U.S. Files Complaint Against Education Management Corp. Alleging False Claims Act Violations. Washington, DC., August 08, 2011

Published by the Department of Education, Office of Inspector General on 2011-08-08.

Below is a raw (and likely hideous) rendition of the original report.

OIG Investigative Report, U.S. Files Complaint Against Education Management Corp. Alleging False Claims Act Violations
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Monday, August 8, 2011
U.S. Files Complaint Against Education Management Corp. Alleging False Claims Act Violations
WASHINGTON – The United States   has intervened and filed a complaint in a whistleblower suit pending under the   False Claims Act against Education Management Corp. (EDMC) and several   affiliated entities, the Justice Department announced today.   In its complaint, the government alleges that   EDMC falsely certified compliance with provisions of federal law that prohibit a   university from paying incentive-based compensation to its admissions recruiters   that is tied to the number of students they recruit.   Congress enacted the incentive compensation   prohibition to curtail the practice of paying bonuses and commissions to   recruiters, which resulted in the enrollment of unqualified students, high   student loan default rates and the waste of program funds.
“Colleges should not misuse   federal education funds by paying improper incentives to admissions recruiters,”   said Tony West, Assistant Attorney General for the Civil Division of the   Department of Justice. “Working with the Department of Education, we will   protect both students and taxpayers from arrangements that emphasize profits   over education.”
“Federal tax dollars must be   protected from abuse,” said David J. Hickton, U.S. Attorney for the Western   District of Pennsylvania. “This action against EDMC seeks to recover a portion   of the $11 billion in federal student aid which EDMC allegedly obtained through   false statements and which enriched the company, its shareholders and executives   at the expense of innocent individuals seeking a quality education.”
The False Claims Act allows for   private citizens to file whistleblower suits to provide the government   information about wrongdoing.   The   government then has a period of time to investigate and decide whether to take   over the prosecution of the allegations or decline to pursue them and allow the   whistleblower to proceed.   If the United   States proves that a defendant has knowingly submitted false claims, it is   entitled to recover three times the damage that resulted and a penalty of $5,500   to $11,000 per claim.   When the   government intervenes, the whistleblower can collect a share of 15 to 25 percent   of the United States’ recovery.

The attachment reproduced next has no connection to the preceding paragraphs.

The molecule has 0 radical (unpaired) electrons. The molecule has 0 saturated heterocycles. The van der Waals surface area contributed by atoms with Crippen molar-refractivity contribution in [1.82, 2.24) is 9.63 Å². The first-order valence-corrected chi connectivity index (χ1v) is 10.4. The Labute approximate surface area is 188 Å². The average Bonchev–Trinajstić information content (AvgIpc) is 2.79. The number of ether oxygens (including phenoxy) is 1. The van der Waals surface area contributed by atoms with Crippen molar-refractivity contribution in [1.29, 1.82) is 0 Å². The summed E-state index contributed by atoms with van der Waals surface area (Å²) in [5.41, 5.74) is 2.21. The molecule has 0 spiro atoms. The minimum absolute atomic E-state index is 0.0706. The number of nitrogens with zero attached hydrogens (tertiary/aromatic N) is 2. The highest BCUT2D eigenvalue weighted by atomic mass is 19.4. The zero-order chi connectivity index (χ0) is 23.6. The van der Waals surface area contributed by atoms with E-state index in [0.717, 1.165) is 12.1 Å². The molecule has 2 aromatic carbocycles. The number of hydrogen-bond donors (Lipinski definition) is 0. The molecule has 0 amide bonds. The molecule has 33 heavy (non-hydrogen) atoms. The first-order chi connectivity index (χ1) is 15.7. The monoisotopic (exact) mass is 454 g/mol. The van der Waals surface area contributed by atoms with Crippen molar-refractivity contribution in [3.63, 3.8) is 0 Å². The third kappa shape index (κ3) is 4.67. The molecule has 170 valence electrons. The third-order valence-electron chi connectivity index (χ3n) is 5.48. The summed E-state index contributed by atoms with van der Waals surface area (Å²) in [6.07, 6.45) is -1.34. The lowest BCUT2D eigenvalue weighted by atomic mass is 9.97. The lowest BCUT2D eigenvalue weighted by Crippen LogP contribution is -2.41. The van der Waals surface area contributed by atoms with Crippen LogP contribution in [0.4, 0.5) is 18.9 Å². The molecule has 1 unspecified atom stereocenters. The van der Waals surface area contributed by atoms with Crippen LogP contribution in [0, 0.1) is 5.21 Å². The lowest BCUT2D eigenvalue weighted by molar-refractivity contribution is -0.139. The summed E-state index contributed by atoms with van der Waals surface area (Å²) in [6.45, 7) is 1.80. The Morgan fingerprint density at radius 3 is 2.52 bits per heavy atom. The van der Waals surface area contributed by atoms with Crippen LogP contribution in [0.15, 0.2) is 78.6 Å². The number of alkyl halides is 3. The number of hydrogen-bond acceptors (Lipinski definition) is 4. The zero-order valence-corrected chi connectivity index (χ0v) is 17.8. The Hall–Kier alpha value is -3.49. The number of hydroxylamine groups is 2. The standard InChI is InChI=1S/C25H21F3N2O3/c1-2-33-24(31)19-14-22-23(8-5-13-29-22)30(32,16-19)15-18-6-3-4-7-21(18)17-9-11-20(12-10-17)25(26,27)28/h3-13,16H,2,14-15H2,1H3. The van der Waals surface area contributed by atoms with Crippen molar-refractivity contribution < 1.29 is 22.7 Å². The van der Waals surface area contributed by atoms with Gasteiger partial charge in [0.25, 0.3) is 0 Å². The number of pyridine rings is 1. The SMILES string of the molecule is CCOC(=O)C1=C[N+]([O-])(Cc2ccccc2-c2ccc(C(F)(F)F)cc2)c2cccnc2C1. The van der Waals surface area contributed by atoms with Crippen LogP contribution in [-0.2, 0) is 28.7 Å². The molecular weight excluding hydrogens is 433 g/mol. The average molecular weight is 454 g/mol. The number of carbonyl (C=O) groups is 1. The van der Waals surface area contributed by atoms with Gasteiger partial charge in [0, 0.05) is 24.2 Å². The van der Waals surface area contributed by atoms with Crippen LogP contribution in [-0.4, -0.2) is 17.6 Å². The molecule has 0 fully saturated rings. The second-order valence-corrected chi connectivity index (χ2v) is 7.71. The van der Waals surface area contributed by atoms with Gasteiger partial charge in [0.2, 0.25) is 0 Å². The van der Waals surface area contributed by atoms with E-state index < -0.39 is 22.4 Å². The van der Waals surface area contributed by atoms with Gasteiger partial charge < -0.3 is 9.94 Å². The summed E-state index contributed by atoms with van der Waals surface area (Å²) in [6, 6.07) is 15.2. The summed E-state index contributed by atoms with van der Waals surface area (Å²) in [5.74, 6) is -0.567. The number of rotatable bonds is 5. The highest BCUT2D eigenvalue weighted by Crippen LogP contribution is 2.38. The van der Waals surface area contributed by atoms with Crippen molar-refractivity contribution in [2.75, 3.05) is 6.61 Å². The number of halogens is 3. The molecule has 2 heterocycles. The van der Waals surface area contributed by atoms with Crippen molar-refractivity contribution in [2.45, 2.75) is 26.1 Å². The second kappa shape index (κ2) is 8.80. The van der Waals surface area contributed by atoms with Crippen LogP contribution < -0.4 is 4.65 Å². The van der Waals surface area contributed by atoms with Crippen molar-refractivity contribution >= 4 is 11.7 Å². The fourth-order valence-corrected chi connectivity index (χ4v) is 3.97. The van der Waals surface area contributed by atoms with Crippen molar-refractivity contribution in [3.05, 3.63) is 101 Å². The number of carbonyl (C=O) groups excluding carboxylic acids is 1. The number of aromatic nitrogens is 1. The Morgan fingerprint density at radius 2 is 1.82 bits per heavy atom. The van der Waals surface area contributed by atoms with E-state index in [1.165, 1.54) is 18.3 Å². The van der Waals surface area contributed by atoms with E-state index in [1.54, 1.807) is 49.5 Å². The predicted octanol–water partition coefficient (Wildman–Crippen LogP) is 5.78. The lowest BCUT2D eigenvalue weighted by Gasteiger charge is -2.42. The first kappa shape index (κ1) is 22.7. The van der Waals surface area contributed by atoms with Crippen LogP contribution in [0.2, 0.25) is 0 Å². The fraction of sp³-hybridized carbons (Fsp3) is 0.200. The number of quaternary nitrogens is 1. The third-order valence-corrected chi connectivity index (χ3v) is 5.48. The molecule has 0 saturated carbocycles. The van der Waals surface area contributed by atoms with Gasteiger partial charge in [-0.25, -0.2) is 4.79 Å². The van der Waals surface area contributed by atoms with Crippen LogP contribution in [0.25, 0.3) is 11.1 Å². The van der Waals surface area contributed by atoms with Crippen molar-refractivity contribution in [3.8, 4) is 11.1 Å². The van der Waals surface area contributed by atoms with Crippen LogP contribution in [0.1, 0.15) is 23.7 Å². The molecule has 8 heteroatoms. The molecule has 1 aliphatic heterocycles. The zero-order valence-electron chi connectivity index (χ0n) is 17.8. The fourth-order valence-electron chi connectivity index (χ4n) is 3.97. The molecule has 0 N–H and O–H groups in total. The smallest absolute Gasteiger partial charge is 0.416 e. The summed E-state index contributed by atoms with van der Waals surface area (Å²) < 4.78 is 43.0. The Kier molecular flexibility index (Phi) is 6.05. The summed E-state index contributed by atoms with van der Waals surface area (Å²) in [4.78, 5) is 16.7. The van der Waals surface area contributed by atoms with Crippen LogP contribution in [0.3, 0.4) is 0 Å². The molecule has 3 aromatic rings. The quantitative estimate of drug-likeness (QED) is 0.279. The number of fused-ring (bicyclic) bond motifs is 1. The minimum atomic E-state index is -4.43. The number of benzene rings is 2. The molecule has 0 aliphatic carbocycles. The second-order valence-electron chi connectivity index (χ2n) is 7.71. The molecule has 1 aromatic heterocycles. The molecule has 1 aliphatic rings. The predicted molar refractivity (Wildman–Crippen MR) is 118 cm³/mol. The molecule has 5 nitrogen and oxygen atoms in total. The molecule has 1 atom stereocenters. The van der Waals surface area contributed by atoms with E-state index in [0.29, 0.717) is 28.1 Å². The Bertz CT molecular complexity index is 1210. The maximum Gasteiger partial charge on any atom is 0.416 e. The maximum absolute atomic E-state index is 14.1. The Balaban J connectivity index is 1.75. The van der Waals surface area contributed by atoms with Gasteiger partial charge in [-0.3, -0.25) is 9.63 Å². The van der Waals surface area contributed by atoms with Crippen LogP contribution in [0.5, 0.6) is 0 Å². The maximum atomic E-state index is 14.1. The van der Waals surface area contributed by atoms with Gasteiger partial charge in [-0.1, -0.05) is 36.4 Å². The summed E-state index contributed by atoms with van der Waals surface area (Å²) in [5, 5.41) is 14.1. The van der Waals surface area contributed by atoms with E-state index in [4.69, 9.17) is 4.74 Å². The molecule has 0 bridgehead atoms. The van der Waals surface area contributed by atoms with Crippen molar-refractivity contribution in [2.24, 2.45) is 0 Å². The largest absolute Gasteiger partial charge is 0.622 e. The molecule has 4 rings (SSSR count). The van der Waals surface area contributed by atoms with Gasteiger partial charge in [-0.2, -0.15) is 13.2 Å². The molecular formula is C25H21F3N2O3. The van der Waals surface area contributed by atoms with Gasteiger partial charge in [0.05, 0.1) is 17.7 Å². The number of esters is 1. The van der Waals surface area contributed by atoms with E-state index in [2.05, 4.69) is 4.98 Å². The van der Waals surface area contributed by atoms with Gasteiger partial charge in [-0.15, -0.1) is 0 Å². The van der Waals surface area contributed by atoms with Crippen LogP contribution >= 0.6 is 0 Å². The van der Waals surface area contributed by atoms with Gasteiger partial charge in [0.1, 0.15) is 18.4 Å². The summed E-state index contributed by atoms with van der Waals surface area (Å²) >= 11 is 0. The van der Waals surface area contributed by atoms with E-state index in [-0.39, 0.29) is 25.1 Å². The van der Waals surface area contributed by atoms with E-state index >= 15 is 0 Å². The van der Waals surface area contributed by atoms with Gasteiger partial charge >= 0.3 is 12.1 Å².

The suit was originally filed by   Lynntoya Washington, a former EDMC admissions recruiter, who later filed an   amended complaint, jointly with Michael T. Mahoney, a former director of   training for EDMC’s Online Higher Education Division.   The states of California, Florida, Illinois   and Indiana have also intervened as plaintiffs.
The suit is United States ex   rel. Washington et al. v. Education Management Corp. et al., Civil No. 07-461 (W.D. Pa.).
This matter was investigated by   the Commercial Litigation Branch of the Justice Department’s Civil Division; the   U.S. Attorney’s Office for the Western District of Pennsylvania; and the   Department of Education, Office of Inspector General.
The claims   contained in the complaint against ACC are merely allegations and do not   constitute a determination of liability
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Last Modified: 03/26/2012
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